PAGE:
A trip into town had me meet two lovely people, Jasmine and Poppy. As I was walking up the street I passed by these two teenage girls and one of them said, “Cool T-shirt”. How nice of them to say. I told them that Olivia had drawn it after an idea I had for an In Deep T-shirt based on an angler fish (in the deep), instead of a light on the head there’s a record for musical enlightenment. So I chatted with Jasmine and Poppy for a bit, so nice to see two interested intelligent young women communicating with the older dudes.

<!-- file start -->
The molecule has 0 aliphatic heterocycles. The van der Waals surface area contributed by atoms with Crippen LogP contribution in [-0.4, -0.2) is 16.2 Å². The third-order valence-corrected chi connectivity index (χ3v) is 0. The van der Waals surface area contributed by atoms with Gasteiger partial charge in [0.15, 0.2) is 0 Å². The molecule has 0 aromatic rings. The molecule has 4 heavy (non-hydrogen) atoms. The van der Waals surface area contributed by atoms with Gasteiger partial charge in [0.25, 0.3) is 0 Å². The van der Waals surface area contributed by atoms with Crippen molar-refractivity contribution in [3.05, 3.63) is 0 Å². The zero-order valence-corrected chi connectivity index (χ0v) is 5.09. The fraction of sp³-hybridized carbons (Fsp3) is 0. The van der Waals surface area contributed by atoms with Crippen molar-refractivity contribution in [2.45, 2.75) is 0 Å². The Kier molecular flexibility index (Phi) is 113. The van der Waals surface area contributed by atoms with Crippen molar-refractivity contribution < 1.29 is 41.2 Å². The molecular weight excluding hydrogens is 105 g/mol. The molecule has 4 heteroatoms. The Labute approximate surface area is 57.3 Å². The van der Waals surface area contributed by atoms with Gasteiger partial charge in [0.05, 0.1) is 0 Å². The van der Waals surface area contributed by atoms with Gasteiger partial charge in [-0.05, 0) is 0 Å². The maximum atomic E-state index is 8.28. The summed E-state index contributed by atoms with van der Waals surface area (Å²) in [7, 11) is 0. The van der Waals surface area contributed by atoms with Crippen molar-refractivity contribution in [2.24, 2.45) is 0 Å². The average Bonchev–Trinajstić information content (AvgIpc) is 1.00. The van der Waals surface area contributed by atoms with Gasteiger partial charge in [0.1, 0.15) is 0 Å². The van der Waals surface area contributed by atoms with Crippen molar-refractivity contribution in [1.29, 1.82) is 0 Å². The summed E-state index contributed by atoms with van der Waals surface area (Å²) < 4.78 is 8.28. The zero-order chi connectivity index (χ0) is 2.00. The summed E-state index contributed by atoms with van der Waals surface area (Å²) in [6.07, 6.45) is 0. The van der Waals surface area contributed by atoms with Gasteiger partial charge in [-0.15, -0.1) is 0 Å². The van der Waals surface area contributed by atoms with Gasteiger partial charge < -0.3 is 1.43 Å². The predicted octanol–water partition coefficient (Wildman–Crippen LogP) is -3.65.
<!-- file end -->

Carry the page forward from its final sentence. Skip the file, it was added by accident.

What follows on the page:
It’s still raining here and clearing up as the day moves on. The rest of the country and Europe is hot and after a couple of days of studio I needed a walk to the sea. It had cleared up but the clouds were still strangling the blue patches and the ground was still wet. The construction on the prom is in full flight and the recycling bins are four days away from being removed. We went past the skate park and onto the stony beach. The sea was as high as I’d ever seen it and the waves were breaking fast. There seemed to be quite a few fishing boats out in the bay, two of them, both orange, looked like they were from the same fleet with others too distant to grasp their shapes and sizes. We left the beach for the supermarket and found our way back to the studio (via the giant sci-fi plant life in Morrab Gardens), ate there and watched an episode of Humans.